A major economic depression in the 1870s caused two important citizens of Porkopolis to join forces in order to cut costs and survive the bear market. They formed a company that would eventually be responsible for the greatest dietary shift in our country's history. William Procter brought his candle-making business to the states after a fire destroyed his business in England. James Gamble fled Ireland during the Great Potato Famine and became a soap manufacturer. In a twist of fate, the two men happened to marry sisters in Cincinnati. Together, the brothers-in-law formed Procter & Gamble, a soap- and candle-manufacturing operation.
At the time, soap was sold in huge wheels that were sliced into custom-sized portions at general stores. Procter and Gamble decided to take a chance by mass-producing individually wrapped bars of soap. To pull this off, the brother-in-laws needed to drastically reduce the price of their raw ingredients, which meant finding a replacement for expensive animal fats. They settled on a mix of palm and coconut oils and created the first soap that floated in water -- a handy invention when clothes and dishes alike were washed in a sudsy basin. Hard pressed to come up with a name for this new product, Procter looked to the bible for inspiration and found it in Psalm 45:8: "All thy garments smell of myrrh, and aloes, and cassia, out of the ivory palaces, whereby they have made thee glad." The word Ivory was trademarked, and in short order Americans all over the country would know the purity of this soap.
Oddly enough, the company to thank for the fact that America now eats so much vegetable oil has never produced much in the way of food. Thanks to Procter & Gamble the United States boosted the production of a waste product of cotton farming, cottonseed oil. To ensure a steady, cheap supply for soap production the company formed a subsidiary in 1902 called Buckeye Cotton Oil Co. Before processing, cottonseed oil is cloudy red and bitter to the taste because of a natural phytochemical called gossypol (it's used today in China as male birth control) and is toxic to most animals, causing dangerous spikes in the body's potassium levels, organ damage, and paralysis.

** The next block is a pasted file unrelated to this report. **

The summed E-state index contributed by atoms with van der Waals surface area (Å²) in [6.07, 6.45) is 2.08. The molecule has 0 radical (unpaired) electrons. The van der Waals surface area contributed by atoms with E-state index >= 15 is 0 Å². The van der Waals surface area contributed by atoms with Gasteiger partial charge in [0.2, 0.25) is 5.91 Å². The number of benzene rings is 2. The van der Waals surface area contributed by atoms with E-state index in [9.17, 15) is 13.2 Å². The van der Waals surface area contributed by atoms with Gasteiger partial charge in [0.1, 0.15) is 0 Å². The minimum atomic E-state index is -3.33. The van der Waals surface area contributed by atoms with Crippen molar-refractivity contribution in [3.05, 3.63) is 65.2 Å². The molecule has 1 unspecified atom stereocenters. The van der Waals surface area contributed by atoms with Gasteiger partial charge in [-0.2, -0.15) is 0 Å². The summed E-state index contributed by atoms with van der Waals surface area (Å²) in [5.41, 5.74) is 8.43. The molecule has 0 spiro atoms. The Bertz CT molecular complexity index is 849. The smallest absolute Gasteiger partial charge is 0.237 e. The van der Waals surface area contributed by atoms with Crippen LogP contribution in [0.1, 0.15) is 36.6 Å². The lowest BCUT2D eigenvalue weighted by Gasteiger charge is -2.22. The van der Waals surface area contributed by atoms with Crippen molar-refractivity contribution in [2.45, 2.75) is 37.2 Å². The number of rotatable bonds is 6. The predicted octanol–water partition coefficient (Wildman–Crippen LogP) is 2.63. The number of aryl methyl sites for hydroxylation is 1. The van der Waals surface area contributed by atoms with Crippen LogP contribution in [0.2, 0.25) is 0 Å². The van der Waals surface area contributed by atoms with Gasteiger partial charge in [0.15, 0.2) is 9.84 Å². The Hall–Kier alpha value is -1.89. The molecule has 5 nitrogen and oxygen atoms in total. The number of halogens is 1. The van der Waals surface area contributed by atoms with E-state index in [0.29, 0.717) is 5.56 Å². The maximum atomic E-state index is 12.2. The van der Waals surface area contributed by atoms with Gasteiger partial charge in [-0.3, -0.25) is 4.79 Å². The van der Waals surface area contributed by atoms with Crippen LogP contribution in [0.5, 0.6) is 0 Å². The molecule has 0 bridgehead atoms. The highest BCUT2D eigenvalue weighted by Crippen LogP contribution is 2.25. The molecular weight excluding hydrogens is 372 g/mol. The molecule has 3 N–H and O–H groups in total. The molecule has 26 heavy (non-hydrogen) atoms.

An issue of Popular Science from the era sums up the evolution of cottonseed nicely: "What was garbage in 1860 was fertilizer in 1870, cattle feed in 1880, and table food and many things else in 1890." But it entered our food supply slowly. It wasn't until a new food-processing invention of hydrogenation that cottonseed oil found its way into the kitchens of America's restaurants and homes.
Edwin Kayser, a German chemist, wrote to Procter & Gamble on October 18, 1907, about a new chemical process that could create a solid fat from a liquid. The company's researchers had been interested in producing a solid form of cottonseed oil for years, and Kayser described his new process as "of the greatest possible importance to soap manufacturers." The company purchased US rights to the patents and created a lab on the Procter & Gamble campus, known as Ivorydale, to experiment with the new technology. Soon the company's scientists produced a new creamy, pearly white substance out of cottonseed oil. It looked a lot like the most popular cooking fat of the day: lard. Before long, Procter & Gamble sold this new substance (known today as hydrogenated vegetable oil) to home cooks as a replacement for animal fats.